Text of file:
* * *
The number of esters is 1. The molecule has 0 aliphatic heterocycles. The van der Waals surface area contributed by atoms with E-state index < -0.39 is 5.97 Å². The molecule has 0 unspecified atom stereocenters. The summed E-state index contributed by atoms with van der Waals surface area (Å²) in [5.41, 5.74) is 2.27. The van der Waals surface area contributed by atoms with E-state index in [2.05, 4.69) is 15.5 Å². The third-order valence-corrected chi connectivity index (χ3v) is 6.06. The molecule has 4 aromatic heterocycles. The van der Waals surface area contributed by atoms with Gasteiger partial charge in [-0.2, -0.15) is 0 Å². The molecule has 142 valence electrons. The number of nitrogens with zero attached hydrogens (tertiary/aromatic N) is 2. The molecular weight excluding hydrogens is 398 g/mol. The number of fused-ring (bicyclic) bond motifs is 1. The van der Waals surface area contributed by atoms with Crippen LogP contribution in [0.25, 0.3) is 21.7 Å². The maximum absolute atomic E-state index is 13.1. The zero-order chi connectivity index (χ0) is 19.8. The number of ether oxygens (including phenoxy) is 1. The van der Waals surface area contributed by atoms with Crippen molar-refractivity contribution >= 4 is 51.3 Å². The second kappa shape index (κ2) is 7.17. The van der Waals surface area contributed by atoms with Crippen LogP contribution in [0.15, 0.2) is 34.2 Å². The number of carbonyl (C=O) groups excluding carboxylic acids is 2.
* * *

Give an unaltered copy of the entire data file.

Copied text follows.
The number of esters is 1. The molecule has 0 aliphatic heterocycles. The van der Waals surface area contributed by atoms with E-state index < -0.39 is 5.97 Å². The molecule has 0 unspecified atom stereocenters. The summed E-state index contributed by atoms with van der Waals surface area (Å²) in [5.41, 5.74) is 2.27. The van der Waals surface area contributed by atoms with E-state index in [2.05, 4.69) is 15.5 Å². The third-order valence-corrected chi connectivity index (χ3v) is 6.06. The molecule has 4 aromatic heterocycles. The van der Waals surface area contributed by atoms with Gasteiger partial charge in [-0.2, -0.15) is 0 Å². The molecule has 142 valence electrons. The number of nitrogens with zero attached hydrogens (tertiary/aromatic N) is 2. The molecular weight excluding hydrogens is 398 g/mol. The number of fused-ring (bicyclic) bond motifs is 1. The van der Waals surface area contributed by atoms with Crippen LogP contribution in [0.25, 0.3) is 21.7 Å². The maximum absolute atomic E-state index is 13.1. The zero-order chi connectivity index (χ0) is 19.8. The number of ether oxygens (including phenoxy) is 1. The van der Waals surface area contributed by atoms with Crippen molar-refractivity contribution >= 4 is 51.3 Å². The second kappa shape index (κ2) is 7.17. The van der Waals surface area contributed by atoms with Crippen LogP contribution in [0.15, 0.2) is 34.2 Å². The number of carbonyl (C=O) groups excluding carboxylic acids is 2.